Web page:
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Why is Wolfram Language free to use, but Mathematica is not?

Posted 2 months ago
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The differences of Mathematica and Wolfram Engine/Wolfram Language are discussed at other places. Like:

Even though I still can't grasp concretely what the differences are.
My Question here is why there are different payment models for Mathematica, WolframCloud and WolframEngine?
It seems like you gain practically very little by paying for Mathematica. (Mostly interface-wise)
I would think of Mathematica to be kind of like an IDE.
But nobody would pay hundreds of dollars just for an IDE.
So what am I missing about Mathematica that makes it reasonable to pay for it?
Why didn't the new business model for distributing Wolfram Language change the business model of Mathematica?
And why isn't Mathematica free to use?

My Background:

I heard of Mathematica ever since I started studying physics 2 years ago and I was always kind of sad that it is so expensive.
I used WolframAlpha for many calculations while studying, but I always found it quite rigid.
Often it just wasn't enough to solve a problem I had.

So I searched for alternatives and since I love Python I started to learn more about SageMath.
But quickly I figured it just isn't as well designed as I'd like it to be.

So I searched for alternatives again and stumbled upon WolframCloud and Wolfram Engine.
I've been using it for a few days now and it's just what I imagined Mathematica to be. (and more)
And I feel like I won't ever have to pay for Mathematica, because I could just use Wolfram Language for free.

Posted 2 months ago


WARNING: Below is my opinion based on my personal experiences. I know that we are all different. In can only speak for myself.

These types of discussions help me to put things into perspective as I put proposals together for how to spend our limited resources. I hope others (including Wolfram) will share their experiences and thoughts as well.

Thanks for the great question Nico.

This is a great question and one I have struggled with with many vendors.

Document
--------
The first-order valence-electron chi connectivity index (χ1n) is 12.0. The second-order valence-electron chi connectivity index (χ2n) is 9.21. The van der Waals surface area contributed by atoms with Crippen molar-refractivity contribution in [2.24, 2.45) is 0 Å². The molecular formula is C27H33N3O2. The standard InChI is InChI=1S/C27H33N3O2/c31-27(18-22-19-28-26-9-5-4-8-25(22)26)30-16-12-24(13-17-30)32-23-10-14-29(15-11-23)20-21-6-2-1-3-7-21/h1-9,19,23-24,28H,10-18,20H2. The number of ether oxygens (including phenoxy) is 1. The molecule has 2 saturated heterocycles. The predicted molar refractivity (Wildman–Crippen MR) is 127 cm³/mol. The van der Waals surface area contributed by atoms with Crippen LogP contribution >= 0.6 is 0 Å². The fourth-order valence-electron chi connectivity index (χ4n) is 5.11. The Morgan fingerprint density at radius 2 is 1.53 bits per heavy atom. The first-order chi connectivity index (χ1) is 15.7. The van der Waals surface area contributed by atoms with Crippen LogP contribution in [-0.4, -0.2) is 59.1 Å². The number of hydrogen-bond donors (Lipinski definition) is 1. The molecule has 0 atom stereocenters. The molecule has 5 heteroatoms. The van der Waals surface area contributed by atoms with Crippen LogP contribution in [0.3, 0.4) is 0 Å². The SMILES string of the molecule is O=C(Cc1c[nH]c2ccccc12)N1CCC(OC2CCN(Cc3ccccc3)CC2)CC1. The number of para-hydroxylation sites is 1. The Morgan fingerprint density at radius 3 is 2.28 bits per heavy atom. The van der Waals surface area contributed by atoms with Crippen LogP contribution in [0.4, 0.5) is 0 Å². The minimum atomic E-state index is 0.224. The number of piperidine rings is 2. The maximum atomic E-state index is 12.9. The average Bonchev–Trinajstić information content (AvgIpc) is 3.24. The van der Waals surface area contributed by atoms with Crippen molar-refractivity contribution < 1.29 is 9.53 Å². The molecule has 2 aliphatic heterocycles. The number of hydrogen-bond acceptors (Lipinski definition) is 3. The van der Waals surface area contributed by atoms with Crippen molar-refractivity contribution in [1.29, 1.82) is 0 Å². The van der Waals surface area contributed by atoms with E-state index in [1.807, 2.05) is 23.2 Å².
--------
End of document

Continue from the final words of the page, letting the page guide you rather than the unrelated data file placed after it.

For me, it keeps coming back to the following question:

Does this vendor's business model work for me?

I have to say that I have passed on many great products because the vendor's business model would cost much more than the value I realize given my current use cases. And to be honest, for many years, there were no budgets for tools, so I was often stuck with what we had and what we could get for free. I do not mean to bash any particular vendor, so I'm not going to name specific products or their makers.

While I would love for all of the tools that Wolfram makes were less expensive, I want Wolfram to do more than just succeed. I want them to thrive, to innovate, to continue making my life easier and more productive (if a bit frustrating at times).

I think it is great that the Wolfram Engine is now free. This is a big deal for my use cases. A free engine will allow me to deploy Wolfram-based workflows as easily, and at the same cost, that I can deploy workflows with PowerShell, R, and other tools.

I don't mind paying (though I'd rather pay less) for Mathematica because Mathematica allows me to do much more than just design standard workflows. With Mathematica, I can:

  • Do exploratory analytics in almost real-time with my business partners. For most questions, I no longer have to tell them that I'll have to get back to them later that day or week.
  • Work transparently with business partners without that having to hand them 10 pages of SQL and an Excel workbook full of formulas that even if they could read, the don't have the time to do so.
  • Build simple to complex cross-platform desktop, web and mobile apps that will delight users in hours, not days or weeks or months.

For most of my use cases, putting my data in the cloud is not an option. But I can imagine that for many use cases that would be a great lower-cost alternative. But, of course, you are then reliant on having internet connectivity, which is something that is not always true.

Unfortunately, we are not always able to afford a product just because the benefits will more than cover the costs. We have to be able to afford the product to begin with and we have to sell the product to the decision makers.

For my current challenges, I think Wolfram has struck a good balance:

  • Power Users and Developers need Mathematica (and we only have a few of those)
  • We can deploy/publish solutions via email, PDF, Excel, Wolfram Player, Wolfram Cloud (when allowed)
  • We can automate the publishing results to other tools such as Power BI, Tableau, Google Sheets, Office, etc.
  • A mostly consistent and evolving environment that doesn't require me to learn and keep up with a dozen or more opinionated packages that are all changing (and breaking things) on their own schedules.

I'm looking forward to reading how others feel on this topic.

Stay safe.


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